Indigo had a long complicated history as an exquisite commodity reserved only for the royalty. In fact, indigo cloth was priced at such high a value that it was referred to as “blue gold,” and in darker times, the fabric was even used as currency in the slave trade.
In India, indigo was important, not only for its commercial value but also because it was the only dye other than madder that stayed permanently on cotton without a mordent. It was thus very quickly maneuvered by traditional hand-block-printers and other skilled artisans from the textile industry.
By the 19th century, as the demand for mass-production began to take hold of the fashion world, the indigo industry was unable to keep up and an alternative solution was then born: synthetic indigo. This synthetic version is actually the colour we are familiar with today, particularly if you own jeans from large manufacturers. The advent of this invention caused a steep decline for natural indigo, while the much cheaper synthetic dye became the norm for the fashion and textile industries.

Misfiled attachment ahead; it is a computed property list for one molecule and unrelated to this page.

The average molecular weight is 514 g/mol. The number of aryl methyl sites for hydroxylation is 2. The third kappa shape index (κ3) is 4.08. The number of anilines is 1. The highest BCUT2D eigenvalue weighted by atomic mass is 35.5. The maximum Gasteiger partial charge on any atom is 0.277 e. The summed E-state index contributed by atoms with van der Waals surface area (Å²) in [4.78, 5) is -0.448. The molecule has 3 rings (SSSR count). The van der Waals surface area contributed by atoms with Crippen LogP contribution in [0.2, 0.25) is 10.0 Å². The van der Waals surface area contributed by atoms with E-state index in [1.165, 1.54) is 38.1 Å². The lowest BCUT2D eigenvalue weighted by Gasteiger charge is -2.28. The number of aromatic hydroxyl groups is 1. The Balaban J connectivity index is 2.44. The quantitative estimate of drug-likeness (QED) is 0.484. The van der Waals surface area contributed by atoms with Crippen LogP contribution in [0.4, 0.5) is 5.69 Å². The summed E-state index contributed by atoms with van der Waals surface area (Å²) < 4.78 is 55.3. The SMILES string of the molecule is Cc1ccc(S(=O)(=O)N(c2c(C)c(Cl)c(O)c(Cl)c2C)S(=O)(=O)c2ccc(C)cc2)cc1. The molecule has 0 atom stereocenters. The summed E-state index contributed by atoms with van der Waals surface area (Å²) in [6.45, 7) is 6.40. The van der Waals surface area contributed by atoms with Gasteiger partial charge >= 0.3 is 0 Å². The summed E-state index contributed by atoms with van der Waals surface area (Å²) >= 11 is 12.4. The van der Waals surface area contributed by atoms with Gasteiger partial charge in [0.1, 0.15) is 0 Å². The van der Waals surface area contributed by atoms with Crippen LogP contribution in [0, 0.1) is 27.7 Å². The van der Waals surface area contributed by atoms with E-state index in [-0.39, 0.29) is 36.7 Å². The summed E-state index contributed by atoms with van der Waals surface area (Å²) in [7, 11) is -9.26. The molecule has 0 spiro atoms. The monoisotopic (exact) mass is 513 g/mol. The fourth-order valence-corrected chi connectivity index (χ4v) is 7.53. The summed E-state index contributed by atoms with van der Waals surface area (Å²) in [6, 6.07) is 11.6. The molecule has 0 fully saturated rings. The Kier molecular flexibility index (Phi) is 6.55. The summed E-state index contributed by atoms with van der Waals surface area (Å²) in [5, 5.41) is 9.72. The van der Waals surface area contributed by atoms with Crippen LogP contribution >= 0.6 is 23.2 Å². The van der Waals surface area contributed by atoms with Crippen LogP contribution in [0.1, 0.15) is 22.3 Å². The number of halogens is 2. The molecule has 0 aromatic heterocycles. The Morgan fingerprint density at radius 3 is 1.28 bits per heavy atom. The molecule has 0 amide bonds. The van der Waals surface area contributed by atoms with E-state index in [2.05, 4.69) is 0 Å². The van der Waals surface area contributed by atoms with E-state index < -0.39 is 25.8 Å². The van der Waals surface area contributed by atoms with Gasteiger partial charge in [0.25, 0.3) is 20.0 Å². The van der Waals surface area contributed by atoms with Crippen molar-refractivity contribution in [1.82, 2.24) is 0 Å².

There has been a very recent resurgence in appreciation for the natural version in contemporary fashion, particularly with Ikat, Khadi and other traditional handmade textiles allowing for individuality and quality to be valued over mass production. The idea of such a beautiful and special natural dye is certainly appealing amongst eco-friendly earth-conscious designers and consumers, and so it is for Kozii’s team and its customers.
Silkscreen Printing, or Serigraphy, is a technique that involves printing ink through hand-carved stencils that are supported by a porous silk mesh stretched across a frame called a screen.